Let today become a beginning of a constant effort to offer inclusion, not rejection to persons who often do not feel they can be included in our worship, activities and the fullness of life in our Holy Church. In this spirit, we offer these Guidelines and Courtesies for interacting with persons with disabilities:
When talking to a person with a disability, speak directly to him or her rather than through a companion or sign language interpreter. Don’t assume that a person accompanying someone in a wheelchair is an attendant; they may be a friend or partner.
If you would normally shake hands with people you meet, offer your hand to someone with a disability as well. If they are unable to shake your hand, they will tell you.
Be considerate of the extra time it might take a person with a disability to get things done or said. Let the person set the pace in walking and talking.
When talking with a person who speaks slowly or with great effort, never pretend to understand if you are having trouble doing so. Ask them to repeat what you did not understand or ask if writing notes would be okay.
Leaning on a person’s wheelchair is similar to leaning or hanging on a person. The wheelchair is part of the individual’s personal space. If conversing for more than a few minutes, place yourself at their eye level to spare both of you a stiff neck.
When speaking with a person who is blind or has low vision, always remember to identify yourself; introduce others with you and indicate when you move from one place to another and when the conversation is at an end.
It is alright to offer assistance, but wait until your offer is accepted before you help. Do not feel obligated to act as caregiver. And do not feel offended if the person declines your offer.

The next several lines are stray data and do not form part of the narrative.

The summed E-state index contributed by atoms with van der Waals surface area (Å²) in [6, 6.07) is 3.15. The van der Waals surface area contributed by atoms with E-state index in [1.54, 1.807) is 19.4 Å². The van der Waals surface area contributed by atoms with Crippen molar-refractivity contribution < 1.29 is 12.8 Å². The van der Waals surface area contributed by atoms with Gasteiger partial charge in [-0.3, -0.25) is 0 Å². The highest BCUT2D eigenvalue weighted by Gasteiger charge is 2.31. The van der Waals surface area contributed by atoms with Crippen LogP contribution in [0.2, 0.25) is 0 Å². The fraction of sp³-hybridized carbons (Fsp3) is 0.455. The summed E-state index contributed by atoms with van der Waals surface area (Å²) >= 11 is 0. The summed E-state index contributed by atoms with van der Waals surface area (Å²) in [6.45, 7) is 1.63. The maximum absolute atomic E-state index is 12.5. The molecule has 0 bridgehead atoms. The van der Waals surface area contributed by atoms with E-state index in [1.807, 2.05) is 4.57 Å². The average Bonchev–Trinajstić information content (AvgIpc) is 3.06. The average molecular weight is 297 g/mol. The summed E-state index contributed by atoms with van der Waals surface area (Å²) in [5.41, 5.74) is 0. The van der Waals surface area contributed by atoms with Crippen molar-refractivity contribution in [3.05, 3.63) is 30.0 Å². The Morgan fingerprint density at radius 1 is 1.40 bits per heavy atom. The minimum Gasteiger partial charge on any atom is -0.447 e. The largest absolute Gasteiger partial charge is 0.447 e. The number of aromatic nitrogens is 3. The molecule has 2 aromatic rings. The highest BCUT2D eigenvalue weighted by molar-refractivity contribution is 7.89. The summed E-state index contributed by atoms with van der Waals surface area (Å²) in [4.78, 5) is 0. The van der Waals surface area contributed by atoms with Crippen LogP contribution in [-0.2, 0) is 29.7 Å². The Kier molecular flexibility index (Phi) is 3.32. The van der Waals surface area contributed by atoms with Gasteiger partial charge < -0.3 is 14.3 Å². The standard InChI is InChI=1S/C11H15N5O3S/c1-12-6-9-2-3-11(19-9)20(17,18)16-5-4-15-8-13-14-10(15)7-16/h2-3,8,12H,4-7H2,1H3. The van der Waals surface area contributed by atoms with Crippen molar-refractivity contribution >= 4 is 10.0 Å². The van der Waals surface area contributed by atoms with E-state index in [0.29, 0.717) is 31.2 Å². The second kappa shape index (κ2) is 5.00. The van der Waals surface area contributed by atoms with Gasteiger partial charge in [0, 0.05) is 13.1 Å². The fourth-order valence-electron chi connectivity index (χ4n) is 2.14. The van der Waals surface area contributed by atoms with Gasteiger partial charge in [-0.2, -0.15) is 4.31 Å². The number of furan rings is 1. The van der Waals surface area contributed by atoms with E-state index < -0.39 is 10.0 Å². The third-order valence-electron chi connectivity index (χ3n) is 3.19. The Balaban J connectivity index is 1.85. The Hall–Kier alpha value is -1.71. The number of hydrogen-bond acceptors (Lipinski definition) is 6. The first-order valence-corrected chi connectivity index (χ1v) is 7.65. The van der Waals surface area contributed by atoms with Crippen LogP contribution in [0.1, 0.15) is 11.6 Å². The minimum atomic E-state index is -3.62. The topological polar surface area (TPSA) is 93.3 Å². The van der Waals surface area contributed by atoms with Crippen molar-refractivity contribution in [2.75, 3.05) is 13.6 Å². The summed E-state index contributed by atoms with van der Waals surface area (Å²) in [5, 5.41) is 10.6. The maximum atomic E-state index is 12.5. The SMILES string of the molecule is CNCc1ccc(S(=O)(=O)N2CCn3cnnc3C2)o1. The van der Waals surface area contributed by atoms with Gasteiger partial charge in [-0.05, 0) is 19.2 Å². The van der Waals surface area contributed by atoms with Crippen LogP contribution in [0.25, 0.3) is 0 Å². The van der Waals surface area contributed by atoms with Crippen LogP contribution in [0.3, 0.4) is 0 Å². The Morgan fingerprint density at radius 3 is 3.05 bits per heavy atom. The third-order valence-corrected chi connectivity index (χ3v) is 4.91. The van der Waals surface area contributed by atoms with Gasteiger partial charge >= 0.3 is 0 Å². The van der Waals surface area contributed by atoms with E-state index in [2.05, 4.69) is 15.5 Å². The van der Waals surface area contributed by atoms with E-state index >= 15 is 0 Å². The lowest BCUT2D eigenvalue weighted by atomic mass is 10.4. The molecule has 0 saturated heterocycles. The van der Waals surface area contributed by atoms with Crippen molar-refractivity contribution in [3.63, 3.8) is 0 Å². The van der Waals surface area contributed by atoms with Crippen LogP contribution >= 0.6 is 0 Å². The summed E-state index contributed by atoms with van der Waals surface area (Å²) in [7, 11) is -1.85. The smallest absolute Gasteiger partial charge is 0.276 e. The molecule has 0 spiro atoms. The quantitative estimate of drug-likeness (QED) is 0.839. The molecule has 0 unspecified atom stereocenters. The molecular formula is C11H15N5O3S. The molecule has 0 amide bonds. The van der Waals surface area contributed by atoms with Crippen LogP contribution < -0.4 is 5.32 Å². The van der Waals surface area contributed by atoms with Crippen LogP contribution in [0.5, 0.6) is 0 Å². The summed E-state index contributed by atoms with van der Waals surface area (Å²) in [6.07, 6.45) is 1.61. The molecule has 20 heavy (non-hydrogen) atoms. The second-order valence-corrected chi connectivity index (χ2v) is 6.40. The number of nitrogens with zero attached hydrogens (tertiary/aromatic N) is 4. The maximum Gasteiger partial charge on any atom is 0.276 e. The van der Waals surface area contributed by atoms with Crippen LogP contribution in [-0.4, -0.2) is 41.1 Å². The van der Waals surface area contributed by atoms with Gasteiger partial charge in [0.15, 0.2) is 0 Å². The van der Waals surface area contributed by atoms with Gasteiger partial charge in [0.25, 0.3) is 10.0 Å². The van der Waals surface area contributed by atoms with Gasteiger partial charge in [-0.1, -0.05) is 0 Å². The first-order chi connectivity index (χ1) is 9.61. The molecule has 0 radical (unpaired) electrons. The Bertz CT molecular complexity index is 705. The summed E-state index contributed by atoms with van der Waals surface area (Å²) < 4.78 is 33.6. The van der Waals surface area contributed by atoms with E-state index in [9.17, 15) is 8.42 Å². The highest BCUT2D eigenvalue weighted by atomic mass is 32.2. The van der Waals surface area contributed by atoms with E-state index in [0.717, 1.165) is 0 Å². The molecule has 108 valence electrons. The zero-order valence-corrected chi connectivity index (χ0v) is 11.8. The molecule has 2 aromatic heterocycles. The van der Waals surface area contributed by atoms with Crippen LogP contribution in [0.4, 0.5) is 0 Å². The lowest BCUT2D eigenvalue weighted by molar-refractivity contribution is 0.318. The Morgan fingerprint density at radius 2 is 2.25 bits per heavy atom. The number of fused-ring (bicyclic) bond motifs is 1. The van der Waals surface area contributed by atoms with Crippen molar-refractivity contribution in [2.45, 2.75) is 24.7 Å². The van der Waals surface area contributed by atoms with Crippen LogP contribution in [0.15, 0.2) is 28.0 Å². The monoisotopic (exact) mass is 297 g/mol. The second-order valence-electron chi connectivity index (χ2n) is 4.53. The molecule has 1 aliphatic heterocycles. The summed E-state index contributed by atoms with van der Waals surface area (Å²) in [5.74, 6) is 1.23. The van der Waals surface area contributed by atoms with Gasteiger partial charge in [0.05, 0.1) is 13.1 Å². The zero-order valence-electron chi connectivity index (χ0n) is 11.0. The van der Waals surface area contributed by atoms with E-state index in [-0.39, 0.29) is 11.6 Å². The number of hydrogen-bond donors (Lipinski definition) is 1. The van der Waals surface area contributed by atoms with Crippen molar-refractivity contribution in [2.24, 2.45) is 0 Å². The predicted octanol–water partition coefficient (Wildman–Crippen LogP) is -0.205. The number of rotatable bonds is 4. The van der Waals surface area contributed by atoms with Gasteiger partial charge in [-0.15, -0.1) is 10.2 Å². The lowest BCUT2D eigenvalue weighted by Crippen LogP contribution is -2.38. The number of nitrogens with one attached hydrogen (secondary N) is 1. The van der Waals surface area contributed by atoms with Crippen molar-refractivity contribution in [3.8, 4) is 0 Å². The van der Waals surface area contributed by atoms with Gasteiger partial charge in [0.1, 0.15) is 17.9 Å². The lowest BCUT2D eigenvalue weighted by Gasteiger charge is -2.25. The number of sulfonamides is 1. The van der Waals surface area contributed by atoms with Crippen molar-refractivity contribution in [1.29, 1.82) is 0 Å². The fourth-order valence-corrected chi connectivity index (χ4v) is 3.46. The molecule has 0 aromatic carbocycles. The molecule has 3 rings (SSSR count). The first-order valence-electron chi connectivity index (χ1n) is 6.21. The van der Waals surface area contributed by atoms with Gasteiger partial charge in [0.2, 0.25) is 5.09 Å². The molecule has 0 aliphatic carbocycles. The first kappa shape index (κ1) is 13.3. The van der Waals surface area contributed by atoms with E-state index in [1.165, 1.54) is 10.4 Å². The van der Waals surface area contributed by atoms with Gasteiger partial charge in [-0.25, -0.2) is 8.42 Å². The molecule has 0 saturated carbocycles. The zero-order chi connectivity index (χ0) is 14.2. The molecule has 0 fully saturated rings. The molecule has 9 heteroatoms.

When offering to guide a person who is blind or has low vision, allow that person to take your arm. This will enable them to easily follow your lead, even up or down curbs or stairs.
Use specific directions/distances, such as ―left/ 3 steps away.‖ You can also use clock position when directing a person: for example, the drinking fountain is at 1 o’clock.
Service animals are working and should not be touched, petted or played with unless you have permission form their owner. It is better to not even ask. Always face a person who is deaf or hard of hearing and when in doubt, ask if it would be alright to write it out. Speaking loudly does not mean you will be heard.
When planning events which involve people with disabilities, be aware of their needs (accessible rest-room, level entries, Braille signage, etc.) in choosing locations and modes of transportation.
If you are ever unsure about what to say or do, just ask. More often than not, a person with a disability will be happy to let you know what they prefer.
Do not refer to a person’s disability unless it is relevant.
Most people with disabilities prefer ―person-first‖ terminology, such as ―person who is blind‖ or ―people with disabilities‖ since this acknowledges them as people first, rather than their disability first.
Avoid referring to groups of people by their condition or disability such as ―the blind,‖ ―the deaf,‖ etc.
Avoid sensational descriptive words when referring to a person’s disability, such as ―suffers from,‖ is a victim of,‖ ―is afflicted with.‖
Use ―disabled,‖ ―disability‖ or ―accessible‖ rather than ―handicapped.‖
Avoid condescending euphemisms such as ―differently abled,‖ ―physically challenged‖ ―mentally different,‖ or ―handicapped.‖
Avoid portraying people with disabilities as overly courageous, brave or special. This implies that it is unusual for people with disabilities to be independent or competent.
Never say anything that you would not want said to or about yourself.
Basic Guidelines for using words and phrases that are more appropriate when talking with or about people with disabilities